Connected consumers are not only looking for information, but are sharing their experiences and opinions with each other. The evaluations of other customers, buyers and users are now of great importance to those searching and deciding whether or not to use or purchase a product. For many consumers, this is the most important source of information before they make their own purchase.
The way in which we communicate is changing radically through digital connectivity. In the analog world, promotional communication had only a “lean back character”. The advertisers attempt to plan their media across traditional channels in such a way that the predefined target groups are quantitatively reached as precisely as possible across the booked channels. Wasting resources is to be explicitly avoided. The potential buyers/customers are presented with the product information across the chosen TV stations and print media in order to influence consumer purchasing behavior.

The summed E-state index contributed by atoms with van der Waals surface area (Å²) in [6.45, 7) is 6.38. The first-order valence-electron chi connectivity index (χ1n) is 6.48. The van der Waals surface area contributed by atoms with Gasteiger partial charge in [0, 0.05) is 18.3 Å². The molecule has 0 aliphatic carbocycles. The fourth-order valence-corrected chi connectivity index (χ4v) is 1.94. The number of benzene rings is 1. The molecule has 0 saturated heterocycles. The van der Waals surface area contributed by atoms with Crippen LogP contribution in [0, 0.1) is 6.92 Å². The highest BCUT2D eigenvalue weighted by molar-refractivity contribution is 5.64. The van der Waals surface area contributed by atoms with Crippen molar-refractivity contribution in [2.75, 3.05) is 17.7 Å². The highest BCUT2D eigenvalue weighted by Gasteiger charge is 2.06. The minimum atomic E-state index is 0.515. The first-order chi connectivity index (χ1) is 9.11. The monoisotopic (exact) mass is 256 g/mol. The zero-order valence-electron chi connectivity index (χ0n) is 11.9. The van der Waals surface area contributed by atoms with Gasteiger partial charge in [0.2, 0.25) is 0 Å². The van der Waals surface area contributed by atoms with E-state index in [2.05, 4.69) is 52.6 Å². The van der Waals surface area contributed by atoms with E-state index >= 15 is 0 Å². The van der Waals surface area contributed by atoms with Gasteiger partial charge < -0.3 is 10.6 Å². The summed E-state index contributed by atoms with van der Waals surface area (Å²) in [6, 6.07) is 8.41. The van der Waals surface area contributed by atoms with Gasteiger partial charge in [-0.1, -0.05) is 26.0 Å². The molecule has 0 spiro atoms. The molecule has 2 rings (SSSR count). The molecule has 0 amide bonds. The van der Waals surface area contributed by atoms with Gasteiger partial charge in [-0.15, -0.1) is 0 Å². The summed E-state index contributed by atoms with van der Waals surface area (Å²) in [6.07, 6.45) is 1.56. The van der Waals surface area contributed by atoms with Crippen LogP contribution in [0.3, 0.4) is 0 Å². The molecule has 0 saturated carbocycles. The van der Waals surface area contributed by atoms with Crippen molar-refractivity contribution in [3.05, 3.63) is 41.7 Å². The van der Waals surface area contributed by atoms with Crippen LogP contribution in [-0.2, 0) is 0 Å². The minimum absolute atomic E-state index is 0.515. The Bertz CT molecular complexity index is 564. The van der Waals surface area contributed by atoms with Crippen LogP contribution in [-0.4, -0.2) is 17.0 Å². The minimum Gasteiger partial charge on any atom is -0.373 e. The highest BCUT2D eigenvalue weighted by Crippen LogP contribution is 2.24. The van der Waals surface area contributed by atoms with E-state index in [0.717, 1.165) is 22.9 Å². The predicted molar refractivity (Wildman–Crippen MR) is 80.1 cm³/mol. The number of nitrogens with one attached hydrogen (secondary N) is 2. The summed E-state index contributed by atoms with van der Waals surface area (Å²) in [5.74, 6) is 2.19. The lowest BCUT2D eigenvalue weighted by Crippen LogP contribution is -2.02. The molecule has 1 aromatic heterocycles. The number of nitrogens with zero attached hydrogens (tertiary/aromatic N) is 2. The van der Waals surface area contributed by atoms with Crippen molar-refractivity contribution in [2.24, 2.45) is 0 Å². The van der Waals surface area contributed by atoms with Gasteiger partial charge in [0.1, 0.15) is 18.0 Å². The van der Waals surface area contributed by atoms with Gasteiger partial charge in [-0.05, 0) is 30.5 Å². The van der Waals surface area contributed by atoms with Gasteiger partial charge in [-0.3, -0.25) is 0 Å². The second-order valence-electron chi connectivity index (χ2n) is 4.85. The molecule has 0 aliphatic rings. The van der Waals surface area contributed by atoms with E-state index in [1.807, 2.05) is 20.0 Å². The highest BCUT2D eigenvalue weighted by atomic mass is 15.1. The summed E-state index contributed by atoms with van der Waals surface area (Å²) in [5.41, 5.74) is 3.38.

In today’s digital age, this type of stimulus-response communication still has its place, however it must be supplemented with interactive offers that consider consumers to be participants who share their own information about their experiences with services and products. The participants no longer just share their experiences via word of mouth in their direct circle of friends and acquaintances, but they are increasingly spreading this information across digital channels into the virtual world. From the perspective of media planning, sharing experiences in this way does not lead to wasted resources, but only to additional quantitative reach. However, this could very quickly become highly costly if the experiences shared are negative.